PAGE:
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J Psychiatr Res. 2013 May;47(5):670-7. doi: 10.1016/j.jpsychires.2013.01.020. Epub 2013 Feb 17.

Lurasidone for the treatment of acutely psychotic patients with schizophrenia: a 6-week, randomized, placebo-controlled study.

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1
Department of Psychiatry and Behavioral Neuroscience, University of Cincinnati College of Medicine, 260 Stetson St., Suite 3224, Cincinnati, OH 45219, USA. henry.nasrallah@uc.edu

Abstract

Despite the availability of established antipsychotic agents for the treatment of schizophrenia, continued unmet needs exist for effective medications with lower adverse-effect burden. The present study evaluated the efficacy, safety, and tolerability of treatment with the atypical antipsychotic lurasidone for patients with an acute exacerbation of schizophrenia. Patients were randomized to 6 weeks of double-blind treatment with lurasidone 40 mg/day, 80 mg/day, or 120 mg/day, or placebo. Changes in Positive and Negative Syndrome Scale (PANSS) scores were evaluated using mixed-model repeated-measures (MMRM) analysis. Vital signs, laboratory parameters, extrapyramidal symptoms, and electrocardiogram were assessed. Treatment with lurasidone 80 mg/day resulted in significantly greater improvement in PANSS total score compared with placebo (-23.4 versus -17.0; p < 0.05) at study endpoint (MMRM); lurasidone 40 mg/day and 120 mg/day achieved clinically meaningful overall PANSS score reductions from baseline (-19.2 and -20.5), but not significant separation from placebo. Differences between all lurasidone groups and placebo for changes in laboratory parameters and electrocardiographic measures were minimal. Weight gain ≥ 7% occurred in 8.2% of patients receiving lurasidone and 3.2% receiving placebo. Modest increases in prolactin (median increase, 0.7 ng/mL) and extrapyramidal symptoms were observed following treatment with lurasidone compared with placebo. Akathisia was the most commonly reported adverse event with lurasidone (17.6%, versus 3.1% with placebo). In this study, in which a large placebo response was observed, lurasidone 80 mg/day, but not 40 mg/day or 120 mg/day, was statistically superior to placebo in treating acute exacerbation of chronic schizophrenia. All lurasidone doses were generally well tolerated.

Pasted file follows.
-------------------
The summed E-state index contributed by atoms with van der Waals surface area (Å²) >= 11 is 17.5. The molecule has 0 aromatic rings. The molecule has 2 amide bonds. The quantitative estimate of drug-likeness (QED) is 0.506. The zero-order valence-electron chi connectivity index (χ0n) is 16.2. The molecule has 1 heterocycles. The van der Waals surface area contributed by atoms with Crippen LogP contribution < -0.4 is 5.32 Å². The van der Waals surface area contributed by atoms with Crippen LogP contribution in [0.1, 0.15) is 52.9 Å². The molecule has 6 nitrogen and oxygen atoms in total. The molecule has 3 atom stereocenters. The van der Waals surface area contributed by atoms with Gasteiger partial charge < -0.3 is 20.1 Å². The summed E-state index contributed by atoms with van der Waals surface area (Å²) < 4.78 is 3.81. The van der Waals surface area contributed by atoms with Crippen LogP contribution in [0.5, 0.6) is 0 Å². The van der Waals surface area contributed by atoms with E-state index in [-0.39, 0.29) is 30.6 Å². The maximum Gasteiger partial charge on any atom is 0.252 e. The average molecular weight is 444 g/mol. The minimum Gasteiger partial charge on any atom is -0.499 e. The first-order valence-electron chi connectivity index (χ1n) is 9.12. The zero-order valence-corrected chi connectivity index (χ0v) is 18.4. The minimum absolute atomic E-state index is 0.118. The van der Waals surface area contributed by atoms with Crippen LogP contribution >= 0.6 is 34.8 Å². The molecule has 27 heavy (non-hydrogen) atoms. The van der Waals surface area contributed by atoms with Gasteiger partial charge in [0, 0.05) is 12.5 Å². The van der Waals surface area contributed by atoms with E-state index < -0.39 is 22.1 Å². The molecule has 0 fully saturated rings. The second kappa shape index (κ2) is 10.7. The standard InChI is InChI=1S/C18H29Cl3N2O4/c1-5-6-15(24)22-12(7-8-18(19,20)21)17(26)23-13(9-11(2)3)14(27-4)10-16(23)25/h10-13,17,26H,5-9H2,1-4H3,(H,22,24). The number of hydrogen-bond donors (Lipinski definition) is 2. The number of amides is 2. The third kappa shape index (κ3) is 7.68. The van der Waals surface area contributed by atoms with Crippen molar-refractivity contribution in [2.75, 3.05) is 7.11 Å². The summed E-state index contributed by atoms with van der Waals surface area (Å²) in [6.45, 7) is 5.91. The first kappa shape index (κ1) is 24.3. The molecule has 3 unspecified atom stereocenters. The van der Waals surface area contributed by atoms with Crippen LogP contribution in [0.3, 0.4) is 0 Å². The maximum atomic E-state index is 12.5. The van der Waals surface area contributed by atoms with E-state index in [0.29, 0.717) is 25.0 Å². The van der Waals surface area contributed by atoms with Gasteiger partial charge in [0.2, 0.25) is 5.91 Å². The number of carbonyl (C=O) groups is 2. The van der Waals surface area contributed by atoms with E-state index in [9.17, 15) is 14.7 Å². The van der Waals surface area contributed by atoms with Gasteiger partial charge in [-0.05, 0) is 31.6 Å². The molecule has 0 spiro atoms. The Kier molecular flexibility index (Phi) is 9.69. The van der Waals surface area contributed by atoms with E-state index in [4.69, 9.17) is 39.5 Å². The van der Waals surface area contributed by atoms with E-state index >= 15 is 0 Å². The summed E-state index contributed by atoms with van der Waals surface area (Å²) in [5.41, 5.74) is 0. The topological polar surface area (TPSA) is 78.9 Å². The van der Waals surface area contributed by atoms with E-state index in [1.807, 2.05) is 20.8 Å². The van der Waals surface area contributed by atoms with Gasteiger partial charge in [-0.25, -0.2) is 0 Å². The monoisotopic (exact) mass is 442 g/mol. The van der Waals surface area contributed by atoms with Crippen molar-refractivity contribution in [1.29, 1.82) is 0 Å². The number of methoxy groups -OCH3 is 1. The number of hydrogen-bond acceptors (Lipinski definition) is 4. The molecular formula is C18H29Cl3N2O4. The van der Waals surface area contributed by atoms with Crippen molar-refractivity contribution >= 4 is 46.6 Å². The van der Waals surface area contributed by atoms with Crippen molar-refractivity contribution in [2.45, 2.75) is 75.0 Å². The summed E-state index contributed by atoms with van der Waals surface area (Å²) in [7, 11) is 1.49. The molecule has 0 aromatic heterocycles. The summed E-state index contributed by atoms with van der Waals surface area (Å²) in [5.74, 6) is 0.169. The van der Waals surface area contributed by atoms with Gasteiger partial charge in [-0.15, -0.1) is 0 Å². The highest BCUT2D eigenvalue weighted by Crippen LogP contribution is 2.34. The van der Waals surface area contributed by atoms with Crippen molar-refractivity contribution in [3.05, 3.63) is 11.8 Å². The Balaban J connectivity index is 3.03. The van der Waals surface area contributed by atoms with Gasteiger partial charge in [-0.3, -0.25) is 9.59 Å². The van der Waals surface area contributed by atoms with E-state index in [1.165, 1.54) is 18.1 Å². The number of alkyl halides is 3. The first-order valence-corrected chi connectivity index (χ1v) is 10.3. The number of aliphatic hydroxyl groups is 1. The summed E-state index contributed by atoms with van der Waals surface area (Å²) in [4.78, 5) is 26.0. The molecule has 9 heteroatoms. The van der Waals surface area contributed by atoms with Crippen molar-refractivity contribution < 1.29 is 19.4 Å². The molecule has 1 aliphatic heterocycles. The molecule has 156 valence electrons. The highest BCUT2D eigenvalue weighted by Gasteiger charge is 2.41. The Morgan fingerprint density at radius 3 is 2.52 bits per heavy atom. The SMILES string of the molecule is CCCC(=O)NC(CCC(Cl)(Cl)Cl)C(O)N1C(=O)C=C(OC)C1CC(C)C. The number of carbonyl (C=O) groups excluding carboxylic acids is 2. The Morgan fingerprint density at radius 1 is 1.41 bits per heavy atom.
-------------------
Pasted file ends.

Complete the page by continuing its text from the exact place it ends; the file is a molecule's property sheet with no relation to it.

[Indexed for MEDLINE]

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